slave, sailor, writer, and activist (widely known in his time as Gustavus Vassa), became the most famous African in eighteenth-century Britain as the author of his autobiography, The Interesting Narrative of the Life of Olaudah Equiano, or Gustavus Vassa, the African (1789 While the scholar Vincent Carretta has found some evidence placing his birth in South Carolina Equiano identifies his birthplace as Essaka a small ethnically Igbo town in present day Nigeria His parents remain unknown but Equiano s family was prominent he expected to undergo a scarification ritual but was kidnapped by slavers as a young boy He experienced slavery in a variety of West African communities until he was brought to a seaport and sold to European slavers Neither Essaka nor the name Equiano has been definitively identified although both have plausible Igbo analogs such as Isseke and Ekwuano Both his African origin and his exact ...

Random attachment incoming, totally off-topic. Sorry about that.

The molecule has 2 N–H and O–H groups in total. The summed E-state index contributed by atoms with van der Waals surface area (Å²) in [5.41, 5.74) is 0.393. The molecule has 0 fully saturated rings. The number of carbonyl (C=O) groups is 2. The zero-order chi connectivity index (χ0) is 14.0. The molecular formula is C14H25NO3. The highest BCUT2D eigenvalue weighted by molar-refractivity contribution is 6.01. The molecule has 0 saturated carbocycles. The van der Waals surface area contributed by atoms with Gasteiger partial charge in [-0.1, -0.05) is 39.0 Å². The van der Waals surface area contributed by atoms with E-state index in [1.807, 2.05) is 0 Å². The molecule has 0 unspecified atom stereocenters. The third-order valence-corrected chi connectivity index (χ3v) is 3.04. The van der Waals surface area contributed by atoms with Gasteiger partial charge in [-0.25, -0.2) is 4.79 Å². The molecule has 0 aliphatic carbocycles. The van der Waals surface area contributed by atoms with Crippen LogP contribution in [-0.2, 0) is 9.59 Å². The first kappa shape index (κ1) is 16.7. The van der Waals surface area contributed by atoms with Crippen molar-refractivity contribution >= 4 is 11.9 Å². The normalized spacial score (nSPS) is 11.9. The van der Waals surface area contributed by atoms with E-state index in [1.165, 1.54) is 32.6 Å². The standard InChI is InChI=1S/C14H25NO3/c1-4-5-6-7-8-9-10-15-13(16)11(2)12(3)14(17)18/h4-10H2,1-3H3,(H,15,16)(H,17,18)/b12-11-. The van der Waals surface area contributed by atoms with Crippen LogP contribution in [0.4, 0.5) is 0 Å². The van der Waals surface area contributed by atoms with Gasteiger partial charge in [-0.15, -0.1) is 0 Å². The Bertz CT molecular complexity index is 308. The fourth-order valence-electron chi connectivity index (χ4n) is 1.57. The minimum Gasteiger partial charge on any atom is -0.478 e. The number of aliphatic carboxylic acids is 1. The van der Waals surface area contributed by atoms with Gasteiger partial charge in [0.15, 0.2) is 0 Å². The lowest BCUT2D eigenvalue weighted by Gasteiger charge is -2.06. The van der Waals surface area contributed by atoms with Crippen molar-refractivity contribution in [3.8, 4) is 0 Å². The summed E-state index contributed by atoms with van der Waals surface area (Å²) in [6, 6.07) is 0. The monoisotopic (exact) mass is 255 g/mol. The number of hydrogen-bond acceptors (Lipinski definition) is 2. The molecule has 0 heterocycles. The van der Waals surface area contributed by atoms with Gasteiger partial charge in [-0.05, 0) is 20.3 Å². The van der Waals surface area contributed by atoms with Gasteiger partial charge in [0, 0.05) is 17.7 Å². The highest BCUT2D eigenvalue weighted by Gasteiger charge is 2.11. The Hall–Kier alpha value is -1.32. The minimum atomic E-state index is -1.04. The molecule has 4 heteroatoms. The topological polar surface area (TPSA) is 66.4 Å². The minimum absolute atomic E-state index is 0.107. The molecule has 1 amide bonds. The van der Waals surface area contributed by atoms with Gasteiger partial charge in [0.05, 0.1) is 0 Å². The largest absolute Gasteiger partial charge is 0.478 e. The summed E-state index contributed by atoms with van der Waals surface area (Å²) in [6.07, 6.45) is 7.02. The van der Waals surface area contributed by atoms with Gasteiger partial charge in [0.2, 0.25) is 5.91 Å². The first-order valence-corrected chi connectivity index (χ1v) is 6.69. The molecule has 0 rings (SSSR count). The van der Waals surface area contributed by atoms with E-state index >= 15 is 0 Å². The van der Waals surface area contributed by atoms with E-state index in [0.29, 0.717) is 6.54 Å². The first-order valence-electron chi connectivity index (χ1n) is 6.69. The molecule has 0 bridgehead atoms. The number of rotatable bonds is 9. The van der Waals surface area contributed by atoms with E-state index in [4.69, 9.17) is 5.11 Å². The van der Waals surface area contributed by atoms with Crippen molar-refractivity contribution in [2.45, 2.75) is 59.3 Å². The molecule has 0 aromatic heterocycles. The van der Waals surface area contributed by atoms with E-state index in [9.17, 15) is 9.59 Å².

Article

John Saillant

Olaudah Equiano identified himself by this name only once in his life—on the title page of The Interesting Narrative of the Life of Olaudah Equiano, or Gustavus Vassa, the African (1789). In the Narrative itself Equiano wrote of his forename that it was an Ibo word meaning “change,” “fortunate,” or “loudly or well spoken,” but this derivation has not been corroborated. Words similar to his surname have been identified in languages spoken both east and west of the Niger River, which flows south through Iboland, the southeastern region of present-day Nigeria, where Equiano claimed to have been born. He was accused almost immediately of fabrication, however, and he may have been born in North America. All other documentation of his life, including vital records and his own signatures, used the name Gustavus Vassa (sometimes Vasa, Vassan, and other variations). Both the Narrative and commercial and public ...

Article

John C. Fredriksen